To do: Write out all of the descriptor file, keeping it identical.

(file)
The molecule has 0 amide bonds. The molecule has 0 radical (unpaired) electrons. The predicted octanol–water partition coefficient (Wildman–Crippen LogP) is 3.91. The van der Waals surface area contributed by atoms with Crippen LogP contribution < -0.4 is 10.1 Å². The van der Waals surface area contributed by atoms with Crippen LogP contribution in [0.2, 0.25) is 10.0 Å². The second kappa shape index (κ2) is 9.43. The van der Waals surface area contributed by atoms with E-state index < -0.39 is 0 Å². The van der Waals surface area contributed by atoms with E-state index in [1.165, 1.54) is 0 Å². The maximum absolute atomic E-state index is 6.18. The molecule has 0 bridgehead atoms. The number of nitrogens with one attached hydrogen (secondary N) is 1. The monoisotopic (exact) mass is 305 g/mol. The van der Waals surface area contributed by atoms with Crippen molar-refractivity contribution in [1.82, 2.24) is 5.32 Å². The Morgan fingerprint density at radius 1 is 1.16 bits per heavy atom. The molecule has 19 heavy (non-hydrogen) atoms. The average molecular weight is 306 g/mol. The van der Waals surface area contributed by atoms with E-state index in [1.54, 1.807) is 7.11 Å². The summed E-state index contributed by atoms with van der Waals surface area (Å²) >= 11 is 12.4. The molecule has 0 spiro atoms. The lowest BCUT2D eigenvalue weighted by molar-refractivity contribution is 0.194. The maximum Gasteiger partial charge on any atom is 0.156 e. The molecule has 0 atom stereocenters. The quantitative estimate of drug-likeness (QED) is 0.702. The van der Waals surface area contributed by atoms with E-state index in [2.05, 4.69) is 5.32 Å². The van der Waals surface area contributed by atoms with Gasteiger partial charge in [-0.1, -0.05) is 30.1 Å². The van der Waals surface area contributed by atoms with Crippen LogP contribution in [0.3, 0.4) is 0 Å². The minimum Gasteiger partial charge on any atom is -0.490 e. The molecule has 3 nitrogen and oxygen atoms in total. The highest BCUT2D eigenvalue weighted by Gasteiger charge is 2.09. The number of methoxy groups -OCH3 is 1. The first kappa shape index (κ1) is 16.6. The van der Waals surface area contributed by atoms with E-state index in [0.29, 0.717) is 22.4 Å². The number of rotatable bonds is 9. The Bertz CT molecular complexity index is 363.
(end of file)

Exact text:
The molecule has 0 amide bonds. The molecule has 0 radical (unpaired) electrons. The predicted octanol–water partition coefficient (Wildman–Crippen LogP) is 3.91. The van der Waals surface area contributed by atoms with Crippen LogP contribution < -0.4 is 10.1 Å². The van der Waals surface area contributed by atoms with Crippen LogP contribution in [0.2, 0.25) is 10.0 Å². The second kappa shape index (κ2) is 9.43. The van der Waals surface area contributed by atoms with E-state index < -0.39 is 0 Å². The van der Waals surface area contributed by atoms with E-state index in [1.165, 1.54) is 0 Å². The maximum absolute atomic E-state index is 6.18. The molecule has 0 bridgehead atoms. The number of nitrogens with one attached hydrogen (secondary N) is 1. The monoisotopic (exact) mass is 305 g/mol. The van der Waals surface area contributed by atoms with Crippen molar-refractivity contribution in [1.82, 2.24) is 5.32 Å². The Morgan fingerprint density at radius 1 is 1.16 bits per heavy atom. The molecule has 19 heavy (non-hydrogen) atoms. The average molecular weight is 306 g/mol. The van der Waals surface area contributed by atoms with E-state index in [1.54, 1.807) is 7.11 Å². The summed E-state index contributed by atoms with van der Waals surface area (Å²) >= 11 is 12.4. The molecule has 0 spiro atoms. The lowest BCUT2D eigenvalue weighted by molar-refractivity contribution is 0.194. The maximum Gasteiger partial charge on any atom is 0.156 e. The molecule has 0 atom stereocenters. The quantitative estimate of drug-likeness (QED) is 0.702. The van der Waals surface area contributed by atoms with E-state index in [2.05, 4.69) is 5.32 Å². The van der Waals surface area contributed by atoms with Gasteiger partial charge in [-0.1, -0.05) is 30.1 Å². The van der Waals surface area contributed by atoms with Crippen LogP contribution in [0.3, 0.4) is 0 Å². The minimum Gasteiger partial charge on any atom is -0.490 e. The molecule has 3 nitrogen and oxygen atoms in total. The highest BCUT2D eigenvalue weighted by Gasteiger charge is 2.09. The number of methoxy groups -OCH3 is 1. The first kappa shape index (κ1) is 16.6. The van der Waals surface area contributed by atoms with E-state index in [0.29, 0.717) is 22.4 Å². The number of rotatable bonds is 9. The Bertz CT molecular complexity index is 363.